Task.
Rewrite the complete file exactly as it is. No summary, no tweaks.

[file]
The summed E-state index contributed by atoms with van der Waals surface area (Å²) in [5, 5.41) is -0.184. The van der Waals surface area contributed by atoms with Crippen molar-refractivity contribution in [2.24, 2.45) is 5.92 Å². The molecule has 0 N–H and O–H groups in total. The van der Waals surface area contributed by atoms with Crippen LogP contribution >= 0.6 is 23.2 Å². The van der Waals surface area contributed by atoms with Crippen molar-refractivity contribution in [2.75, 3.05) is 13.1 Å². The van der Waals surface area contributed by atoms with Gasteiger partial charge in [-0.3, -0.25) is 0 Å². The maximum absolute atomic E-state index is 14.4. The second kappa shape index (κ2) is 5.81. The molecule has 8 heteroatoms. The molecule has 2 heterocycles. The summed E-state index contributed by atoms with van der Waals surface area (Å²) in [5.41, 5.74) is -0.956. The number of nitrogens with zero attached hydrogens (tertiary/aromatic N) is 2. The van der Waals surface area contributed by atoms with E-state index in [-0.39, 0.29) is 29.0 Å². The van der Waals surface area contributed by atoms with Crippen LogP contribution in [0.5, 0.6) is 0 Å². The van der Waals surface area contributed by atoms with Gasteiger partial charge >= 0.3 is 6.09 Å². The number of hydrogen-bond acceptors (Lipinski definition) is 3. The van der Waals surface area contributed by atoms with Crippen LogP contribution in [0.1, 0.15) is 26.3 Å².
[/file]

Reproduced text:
The summed E-state index contributed by atoms with van der Waals surface area (Å²) in [5, 5.41) is -0.184. The van der Waals surface area contributed by atoms with Crippen molar-refractivity contribution in [2.24, 2.45) is 5.92 Å². The molecule has 0 N–H and O–H groups in total. The van der Waals surface area contributed by atoms with Crippen LogP contribution >= 0.6 is 23.2 Å². The van der Waals surface area contributed by atoms with Crippen molar-refractivity contribution in [2.75, 3.05) is 13.1 Å². The van der Waals surface area contributed by atoms with Gasteiger partial charge in [-0.3, -0.25) is 0 Å². The maximum absolute atomic E-state index is 14.4. The second kappa shape index (κ2) is 5.81. The molecule has 8 heteroatoms. The molecule has 2 heterocycles. The summed E-state index contributed by atoms with van der Waals surface area (Å²) in [5.41, 5.74) is -0.956. The number of nitrogens with zero attached hydrogens (tertiary/aromatic N) is 2. The van der Waals surface area contributed by atoms with E-state index in [-0.39, 0.29) is 29.0 Å². The van der Waals surface area contributed by atoms with Crippen LogP contribution in [0.5, 0.6) is 0 Å². The van der Waals surface area contributed by atoms with Gasteiger partial charge >= 0.3 is 6.09 Å². The number of hydrogen-bond acceptors (Lipinski definition) is 3. The van der Waals surface area contributed by atoms with Crippen LogP contribution in [0.1, 0.15) is 26.3 Å².